Implantable Electrical Cabling and Interconnects

Period of Performance: 06/15/2002 - 06/30/2003

$418K

Phase 2 SBIR

Recipient Firm

Microconnex Corporation
34935 SE Douglas St., Suite 200
Snoqualmie, WA 98065
Principal Investigator

Abstract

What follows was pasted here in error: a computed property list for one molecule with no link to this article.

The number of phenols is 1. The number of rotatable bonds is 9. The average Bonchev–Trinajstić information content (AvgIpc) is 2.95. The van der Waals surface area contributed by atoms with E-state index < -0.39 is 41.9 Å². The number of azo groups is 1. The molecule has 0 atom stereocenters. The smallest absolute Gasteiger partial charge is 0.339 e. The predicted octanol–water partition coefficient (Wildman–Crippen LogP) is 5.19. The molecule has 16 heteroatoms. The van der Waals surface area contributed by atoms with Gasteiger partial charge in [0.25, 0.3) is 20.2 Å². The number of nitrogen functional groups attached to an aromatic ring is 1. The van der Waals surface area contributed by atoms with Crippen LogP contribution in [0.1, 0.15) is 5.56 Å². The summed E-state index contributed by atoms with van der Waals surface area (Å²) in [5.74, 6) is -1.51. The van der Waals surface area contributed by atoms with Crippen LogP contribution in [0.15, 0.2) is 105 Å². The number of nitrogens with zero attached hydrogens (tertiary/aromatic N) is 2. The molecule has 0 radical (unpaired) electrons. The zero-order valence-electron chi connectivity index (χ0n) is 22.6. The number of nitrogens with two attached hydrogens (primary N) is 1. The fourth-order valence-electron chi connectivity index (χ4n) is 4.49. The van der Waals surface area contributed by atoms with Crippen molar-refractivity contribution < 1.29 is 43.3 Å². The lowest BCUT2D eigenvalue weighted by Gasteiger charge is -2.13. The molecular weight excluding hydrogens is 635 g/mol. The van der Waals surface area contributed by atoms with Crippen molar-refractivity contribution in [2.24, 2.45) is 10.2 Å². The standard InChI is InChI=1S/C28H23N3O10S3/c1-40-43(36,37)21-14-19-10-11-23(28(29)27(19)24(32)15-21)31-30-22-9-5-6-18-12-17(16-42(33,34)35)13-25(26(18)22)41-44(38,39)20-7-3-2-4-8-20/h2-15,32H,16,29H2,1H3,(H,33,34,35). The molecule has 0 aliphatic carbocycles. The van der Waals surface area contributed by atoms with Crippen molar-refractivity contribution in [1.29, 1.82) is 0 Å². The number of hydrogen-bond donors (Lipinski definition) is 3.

In this Phase II SBIR effort, MicroSound Systems proposes to develop flexible implantable electrode and interconnect structures based on flexible printed wiring technology and Liquid Crystal Polymer dielectric materials. Implants for biological monitoring and neurological stimulation could potentially benefit millions of people suffering from a wide range of physiological conditions, including impaired hearing or vision, diabetes, and epilepsy. Additional applications include intracranial pressure and cerebral blood gas monitoring, and patient monitoring, for tracking parameters such as heart rate. This new technology utilizes leading-edge multi-layer flexible printed wiring fabrication techniques, including laser micromachining, thin films, plasma processing, and advanced photolithography techniques. In the Phase I effort, Liquid Crystal Polymer multi-layer high density interconnect flexible circuits with fine-scale features were fabricated. And MicroSound is now closer to demonstrating that the technology is capable of producing an "implant ready" circuit. In the Phase II effort, MicroSound will continue to aggressively push the development of this technology. Development of a fabrication process for making a prototype electrode array for a cochlear implant will continue, and our efforts will be expanded to include a retinal implant, patient monitoring, and some non-implant medical applications such as ultrasound imaging. PROPOSED COMMERCIAL APPLICATION: MicroSound's enabling implant cabling technology is seen as being essential for cochlear and retinal implants and similar devices, which together represent a market exceeding $200 million annually. This technology is also important for implantable and non-implanted patient monitoring products (for tracking pressure, gases, or fluids), and other medical non-implant applications such as ultrasound imaging, for which the total of the aggregate markets is in the billions of dollars.